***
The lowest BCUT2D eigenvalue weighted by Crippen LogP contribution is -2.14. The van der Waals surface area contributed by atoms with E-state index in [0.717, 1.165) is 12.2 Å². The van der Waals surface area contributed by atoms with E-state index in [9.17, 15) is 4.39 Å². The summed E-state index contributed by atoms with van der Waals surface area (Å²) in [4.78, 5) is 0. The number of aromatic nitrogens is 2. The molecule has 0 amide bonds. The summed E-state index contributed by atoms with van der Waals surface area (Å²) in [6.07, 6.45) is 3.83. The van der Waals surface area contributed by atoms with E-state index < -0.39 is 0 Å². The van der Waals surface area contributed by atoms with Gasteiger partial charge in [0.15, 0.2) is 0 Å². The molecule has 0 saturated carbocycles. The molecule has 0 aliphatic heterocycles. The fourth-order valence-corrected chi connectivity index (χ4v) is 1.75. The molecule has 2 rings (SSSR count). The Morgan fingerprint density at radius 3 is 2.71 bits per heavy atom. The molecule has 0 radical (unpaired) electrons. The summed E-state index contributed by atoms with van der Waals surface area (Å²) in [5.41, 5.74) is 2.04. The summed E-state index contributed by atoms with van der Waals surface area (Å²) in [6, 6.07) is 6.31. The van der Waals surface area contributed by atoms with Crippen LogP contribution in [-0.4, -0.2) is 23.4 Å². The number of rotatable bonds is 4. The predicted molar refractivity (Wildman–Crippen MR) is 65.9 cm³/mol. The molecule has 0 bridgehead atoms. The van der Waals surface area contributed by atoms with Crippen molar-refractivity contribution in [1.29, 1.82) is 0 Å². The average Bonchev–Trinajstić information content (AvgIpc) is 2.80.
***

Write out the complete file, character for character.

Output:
The lowest BCUT2D eigenvalue weighted by Crippen LogP contribution is -2.14. The van der Waals surface area contributed by atoms with E-state index in [0.717, 1.165) is 12.2 Å². The van der Waals surface area contributed by atoms with E-state index in [9.17, 15) is 4.39 Å². The summed E-state index contributed by atoms with van der Waals surface area (Å²) in [4.78, 5) is 0. The number of aromatic nitrogens is 2. The molecule has 0 amide bonds. The summed E-state index contributed by atoms with van der Waals surface area (Å²) in [6.07, 6.45) is 3.83. The van der Waals surface area contributed by atoms with E-state index < -0.39 is 0 Å². The van der Waals surface area contributed by atoms with Gasteiger partial charge in [0.15, 0.2) is 0 Å². The molecule has 0 saturated carbocycles. The molecule has 0 aliphatic heterocycles. The fourth-order valence-corrected chi connectivity index (χ4v) is 1.75. The molecule has 2 rings (SSSR count). The Morgan fingerprint density at radius 3 is 2.71 bits per heavy atom. The molecule has 0 radical (unpaired) electrons. The summed E-state index contributed by atoms with van der Waals surface area (Å²) in [5.41, 5.74) is 2.04. The summed E-state index contributed by atoms with van der Waals surface area (Å²) in [6, 6.07) is 6.31. The van der Waals surface area contributed by atoms with Crippen LogP contribution in [-0.4, -0.2) is 23.4 Å². The number of rotatable bonds is 4. The predicted molar refractivity (Wildman–Crippen MR) is 65.9 cm³/mol. The molecule has 0 bridgehead atoms. The van der Waals surface area contributed by atoms with Crippen molar-refractivity contribution in [1.29, 1.82) is 0 Å². The average Bonchev–Trinajstić information content (AvgIpc) is 2.80.